The report is only eight pages, so we don't know much about what happened during the meeting. There were three work groups, which each reported separately in the report.
The "Characterization, Diagnosis and Treatment" group was headed by Lena Hillert from Sweden, who was a prominent opponent of EHS.
Like at the Berlin conference, the group decided to distance EHS from its cause and call it "idiopathic."
The term Idiopathic environmental intolerance (Electromagnetic field attributed symptoms), or IEI-EMF, is proposed to replace terms that imply an established causal relationship between symptoms and electromagnetic fields...
To further delegitimize EHS, they also stated:
...IEI is not to be used as a diagnostic classification ... diagnosis should be based on the most pronounced symptoms (e.g. headache)...
And, indeed, the World Health Organization has continued to refuse issuing a specific diagnostic code for EHS.
The "Research Needs" group also supported using IEI as the new term, though one participant, Olle Johansson from Sweden, did not join the consensus.
The "Policy Options..." group stated that WHO should produce a fact sheet about EHS, which does not "attribute causality to EMF," does not include prevalence data and should "discourage measurements in homes."
This group also advised governments to not use EHS as a basis for disability, and not lower any radiation limits.
Comments on WHO
The World Health Organization prefers to use such panels of experts to guide their actions, rather than using other methods such as systematic reviews, etc. (Oxman, 2007).
This of course means WHO can be manipulated by "stacking" the panels with one-sided opinion, which is sometimes done by special interests (McGarity, 2008). Another example of a stacked panel associated with WHO is ICNIRP, which advises on radiation limits for mobile phones (Hardell, 2017). This was clearly the case with the Berlin meeting. The objections filed by so many scientists in the field may be the reason WHO did not adopt the term Idiopathic Environmental Intolerance, though some people have falsely claimed it did.
The 2004 Prague meeting seems to have guided the WHO, since it continues to refuse accepting EHS and it shortly after published a "fact sheet" that closely followed the report's recommendations.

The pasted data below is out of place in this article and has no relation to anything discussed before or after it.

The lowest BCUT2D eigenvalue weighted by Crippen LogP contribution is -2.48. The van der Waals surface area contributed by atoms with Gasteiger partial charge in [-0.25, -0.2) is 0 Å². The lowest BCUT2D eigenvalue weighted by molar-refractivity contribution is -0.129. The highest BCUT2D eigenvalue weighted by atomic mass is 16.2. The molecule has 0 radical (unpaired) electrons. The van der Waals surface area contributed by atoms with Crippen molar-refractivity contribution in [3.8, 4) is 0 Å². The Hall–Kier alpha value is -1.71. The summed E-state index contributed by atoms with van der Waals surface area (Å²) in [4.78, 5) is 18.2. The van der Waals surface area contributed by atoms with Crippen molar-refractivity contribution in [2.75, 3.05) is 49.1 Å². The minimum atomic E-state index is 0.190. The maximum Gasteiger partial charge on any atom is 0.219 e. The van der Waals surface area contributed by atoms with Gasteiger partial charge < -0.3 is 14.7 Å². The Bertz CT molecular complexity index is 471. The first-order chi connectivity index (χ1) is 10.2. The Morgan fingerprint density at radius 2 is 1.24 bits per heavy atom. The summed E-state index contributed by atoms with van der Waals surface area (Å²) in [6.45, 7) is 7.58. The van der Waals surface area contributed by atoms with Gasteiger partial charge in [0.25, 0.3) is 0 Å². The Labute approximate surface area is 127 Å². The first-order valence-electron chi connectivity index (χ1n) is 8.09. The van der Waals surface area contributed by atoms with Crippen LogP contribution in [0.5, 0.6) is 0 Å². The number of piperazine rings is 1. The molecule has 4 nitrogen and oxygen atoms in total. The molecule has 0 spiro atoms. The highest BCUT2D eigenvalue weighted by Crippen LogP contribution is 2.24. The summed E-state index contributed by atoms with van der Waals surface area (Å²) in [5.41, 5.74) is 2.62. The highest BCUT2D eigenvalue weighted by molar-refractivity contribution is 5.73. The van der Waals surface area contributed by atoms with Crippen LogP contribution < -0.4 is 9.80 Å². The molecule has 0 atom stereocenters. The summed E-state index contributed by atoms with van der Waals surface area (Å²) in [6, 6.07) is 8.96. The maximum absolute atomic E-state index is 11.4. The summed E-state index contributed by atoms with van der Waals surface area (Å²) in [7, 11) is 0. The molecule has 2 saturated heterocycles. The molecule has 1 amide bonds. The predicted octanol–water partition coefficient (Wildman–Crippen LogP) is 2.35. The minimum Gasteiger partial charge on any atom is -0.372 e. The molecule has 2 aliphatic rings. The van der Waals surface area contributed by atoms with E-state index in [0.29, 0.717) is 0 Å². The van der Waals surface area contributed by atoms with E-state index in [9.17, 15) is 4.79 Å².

For more environmental illness history, see:
Sources and references
Abrams, Herbert et al. Letter to Directors-General, World Health Organization, International Labor Office, United Nations Environment Program, and Director of International Program on Chemical Safety, April 17, 1996. (Later published in Archives of Environmental Health.)
Ashford, Nicholas and Claudia Miller. Chemical Exposures: Low Levels and High Stakes (second edition), New York: Van Nostrand Reinhold, 1998. Chapter 9.
Bailer, Josef et al. Trauma experience in individuals with ideopathic environmental intolerance and individuals with somatoform disorders, Journal of Psychosomatic Research, 63, 657-661, 2007.
Baird, R.E. Scientist accused of bias, Colorado Daily (weekend), May 16-18, 1997.
CMA. "Environmental illness" briefing paper, Chemical Manufacturers Association, 1990.
Carruthers, Garrey and Herman Staudenmayer. Analyze syndrome before making policy (op-ed), Albuquerque Journal, July 6, 1996.
Donnay, Albert. "Junk science" meets junk journalism, American Public Health Association annual meeting, November 9-13, 1997.
EI Wellspring. Protesters disrupt MCS medical conference, www.eiwellspring.org, 2018.
Hardell, Lennart. World Health Organization, radiofrequency radiation and health – a hard nut to crack, International Journal of Oncology, 2017.
Hileman, Bette. Multiple chemical sensitivity, Chemical & Engineering News, July 22, 1991.
IPCS, Report of Multiple Chemical Sensitivities (MCS) Workshop, Berlin, Germany 21-23 February 1996 (unedited version).
IPCS, Conclusions and Recommendations of a Workshop on "Multiple Chemical Sensitivities (MCS)." (Feb 26, 1996 edition).
McCampbell, Ann. Chemical sensitivity under siege, Townsend letter for doctors and patients, January 2001.
McGarity, Thomas and Wendy Wagner. Bending science: how special interests corrupt public health research, Harvard University Press, 2008.
Oxman, Andrew et al. Use of evidence in WHO recommendations, The Lancet, May 9, 2007.
Staudenmayer, Herman. Multiple chemical sensitivities or idiopathic environmental intolerances: psychophysiologic foundation of knowledge for a psychogenic explanation, Journal of Allergy and Clinical Immunology 99, 434-437, April 1997.
Wilson, John. Gots misrepresents workshop conclusions on internet, Our Toxic Times, May 1996.
WHO. WHO workshop on Electrical Hypersensitivity, Working group meeting report, Prague, Czech Republic, October 25-27, 2004.